The government proceeds with its evidence first. The prosecutor will call witnesses who testify and present evidence to the jury. As with state court, the government bears the burden of proof beyond a reasonable doubt.
Once evidence has concluded, the jury retires to deliberate on whether the defendant is not guilty or guilty beyond a reasonable doubt. If the jury finds the defendant not guilty, the trial ends and the defendant is released. If the jury finds the defendant guilty, the case proceeds to sentencing.
Unlike in State court, once a federal jury finds a defendant guilty of a crime, the defendant does not have an option to elect the jury conduct the sentencing. In United States District Court, the judge always sentences a defendant.
State cases are often subject to a wide range of sentencing options, depending on the crime of which the defendant has been convicted, any previous criminal history, and multiple other factors. However, in federal court, sentencing is strictly controlled by various factors.
Estimating a defendant’s sentence based upon the statutory range of punishment, the federal sentencing guidelines, mitigation evidence, and aggravating factors (e.g. role in the offense, criminal history, etc.) can be one of the most complex tasks in criminal law.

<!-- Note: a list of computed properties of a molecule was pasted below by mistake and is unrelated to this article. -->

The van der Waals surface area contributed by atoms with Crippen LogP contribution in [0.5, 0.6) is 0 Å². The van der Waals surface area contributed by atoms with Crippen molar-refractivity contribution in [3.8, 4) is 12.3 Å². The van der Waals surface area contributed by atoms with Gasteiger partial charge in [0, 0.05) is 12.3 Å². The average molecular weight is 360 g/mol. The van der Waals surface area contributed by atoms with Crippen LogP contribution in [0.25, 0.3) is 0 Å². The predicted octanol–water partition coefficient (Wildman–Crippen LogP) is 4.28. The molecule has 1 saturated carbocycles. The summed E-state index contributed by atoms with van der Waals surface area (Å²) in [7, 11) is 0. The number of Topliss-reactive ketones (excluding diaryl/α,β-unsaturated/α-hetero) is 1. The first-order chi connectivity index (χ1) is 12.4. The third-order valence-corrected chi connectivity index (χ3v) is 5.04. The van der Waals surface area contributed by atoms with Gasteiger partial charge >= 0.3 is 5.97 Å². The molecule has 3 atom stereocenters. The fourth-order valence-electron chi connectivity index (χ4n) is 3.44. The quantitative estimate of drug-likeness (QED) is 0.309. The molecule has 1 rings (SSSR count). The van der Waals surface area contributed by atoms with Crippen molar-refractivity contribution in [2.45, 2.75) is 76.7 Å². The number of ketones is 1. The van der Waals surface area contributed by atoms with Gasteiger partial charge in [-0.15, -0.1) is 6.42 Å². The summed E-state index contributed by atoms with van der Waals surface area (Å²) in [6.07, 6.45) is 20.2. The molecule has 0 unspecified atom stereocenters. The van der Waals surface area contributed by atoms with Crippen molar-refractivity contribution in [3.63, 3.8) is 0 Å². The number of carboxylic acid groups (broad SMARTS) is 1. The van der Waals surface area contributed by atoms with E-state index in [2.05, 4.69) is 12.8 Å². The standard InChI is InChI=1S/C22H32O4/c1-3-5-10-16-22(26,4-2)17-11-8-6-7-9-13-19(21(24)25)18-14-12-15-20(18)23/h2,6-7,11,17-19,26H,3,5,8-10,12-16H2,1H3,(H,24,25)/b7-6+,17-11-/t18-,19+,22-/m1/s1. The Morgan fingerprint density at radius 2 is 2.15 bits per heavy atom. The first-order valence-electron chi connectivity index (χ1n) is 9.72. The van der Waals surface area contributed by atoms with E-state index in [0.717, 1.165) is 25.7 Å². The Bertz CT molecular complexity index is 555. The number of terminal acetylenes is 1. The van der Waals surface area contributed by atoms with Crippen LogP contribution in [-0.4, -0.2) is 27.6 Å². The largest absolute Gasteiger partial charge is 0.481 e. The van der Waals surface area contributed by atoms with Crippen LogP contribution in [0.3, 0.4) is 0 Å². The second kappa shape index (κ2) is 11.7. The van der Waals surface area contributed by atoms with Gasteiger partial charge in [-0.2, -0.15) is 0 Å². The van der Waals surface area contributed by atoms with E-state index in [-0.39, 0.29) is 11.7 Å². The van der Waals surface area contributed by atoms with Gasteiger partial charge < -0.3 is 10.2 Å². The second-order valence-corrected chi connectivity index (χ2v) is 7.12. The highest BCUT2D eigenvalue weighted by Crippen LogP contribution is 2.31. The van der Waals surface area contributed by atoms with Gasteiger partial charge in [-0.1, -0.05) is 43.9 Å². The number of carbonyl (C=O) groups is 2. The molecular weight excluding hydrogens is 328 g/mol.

As an experienced Criminal Defense Lawyer, Heath Hyde has successfully represented clients in federal court in a variety of cases. From bank robbery, to complex fraud cases, to multi-defendant drug conspiracies, Heath Hyde has fought against the federal government on behalf of his clients and enjoys a 90% success rate.
Contact Heath Hyde Today
If you are under investigation for or charged with the following federal crimes:
- Possession of a Controlled Substance
- Drug / Narcotics Trafficking and Distribution
- Bank Robbery
- Money Laundering
- Conspiracy Charges
- White Collar Crimes
- Internet Crimes
- Weapons Charges
- Immigration Fraud
- Illegal Re-Entry
- or any other federal crimes.
As a former prosecutor, Heath Hyde can help you prepare your defense and protect your rights when it comes to a federal charge. We understand the mindset of the prosecution and can help put that to use for you. Call us at 903.439.0000 or submit an online contact form for a free consultation today.